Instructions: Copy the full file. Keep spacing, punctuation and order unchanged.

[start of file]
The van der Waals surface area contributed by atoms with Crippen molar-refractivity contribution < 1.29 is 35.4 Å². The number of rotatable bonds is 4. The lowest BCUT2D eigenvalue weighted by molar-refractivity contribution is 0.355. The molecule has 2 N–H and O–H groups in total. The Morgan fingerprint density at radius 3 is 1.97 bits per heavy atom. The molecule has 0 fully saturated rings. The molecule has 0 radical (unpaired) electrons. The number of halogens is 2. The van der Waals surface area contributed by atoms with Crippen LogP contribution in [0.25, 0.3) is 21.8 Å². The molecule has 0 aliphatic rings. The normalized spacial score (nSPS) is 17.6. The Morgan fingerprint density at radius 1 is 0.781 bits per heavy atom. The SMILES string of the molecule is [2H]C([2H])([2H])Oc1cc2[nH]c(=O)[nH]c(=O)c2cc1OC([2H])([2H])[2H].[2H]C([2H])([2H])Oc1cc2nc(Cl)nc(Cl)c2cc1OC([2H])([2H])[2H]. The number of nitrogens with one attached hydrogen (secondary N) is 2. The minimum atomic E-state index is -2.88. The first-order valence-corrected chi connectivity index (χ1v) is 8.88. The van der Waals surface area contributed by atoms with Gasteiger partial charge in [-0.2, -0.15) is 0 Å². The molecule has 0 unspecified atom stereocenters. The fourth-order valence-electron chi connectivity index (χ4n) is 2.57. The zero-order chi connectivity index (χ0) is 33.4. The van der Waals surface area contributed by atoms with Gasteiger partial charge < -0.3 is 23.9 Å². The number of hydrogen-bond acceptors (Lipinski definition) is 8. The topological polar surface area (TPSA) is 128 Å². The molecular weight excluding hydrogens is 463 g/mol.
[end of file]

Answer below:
The van der Waals surface area contributed by atoms with Crippen molar-refractivity contribution < 1.29 is 35.4 Å². The number of rotatable bonds is 4. The lowest BCUT2D eigenvalue weighted by molar-refractivity contribution is 0.355. The molecule has 2 N–H and O–H groups in total. The Morgan fingerprint density at radius 3 is 1.97 bits per heavy atom. The molecule has 0 fully saturated rings. The molecule has 0 radical (unpaired) electrons. The number of halogens is 2. The van der Waals surface area contributed by atoms with Crippen LogP contribution in [0.25, 0.3) is 21.8 Å². The molecule has 0 aliphatic rings. The normalized spacial score (nSPS) is 17.6. The Morgan fingerprint density at radius 1 is 0.781 bits per heavy atom. The SMILES string of the molecule is [2H]C([2H])([2H])Oc1cc2[nH]c(=O)[nH]c(=O)c2cc1OC([2H])([2H])[2H].[2H]C([2H])([2H])Oc1cc2nc(Cl)nc(Cl)c2cc1OC([2H])([2H])[2H]. The number of nitrogens with one attached hydrogen (secondary N) is 2. The minimum atomic E-state index is -2.88. The first-order valence-corrected chi connectivity index (χ1v) is 8.88. The van der Waals surface area contributed by atoms with Gasteiger partial charge in [-0.2, -0.15) is 0 Å². The molecule has 0 unspecified atom stereocenters. The fourth-order valence-electron chi connectivity index (χ4n) is 2.57. The zero-order chi connectivity index (χ0) is 33.4. The van der Waals surface area contributed by atoms with Gasteiger partial charge < -0.3 is 23.9 Å². The number of hydrogen-bond acceptors (Lipinski definition) is 8. The topological polar surface area (TPSA) is 128 Å². The molecular weight excluding hydrogens is 463 g/mol.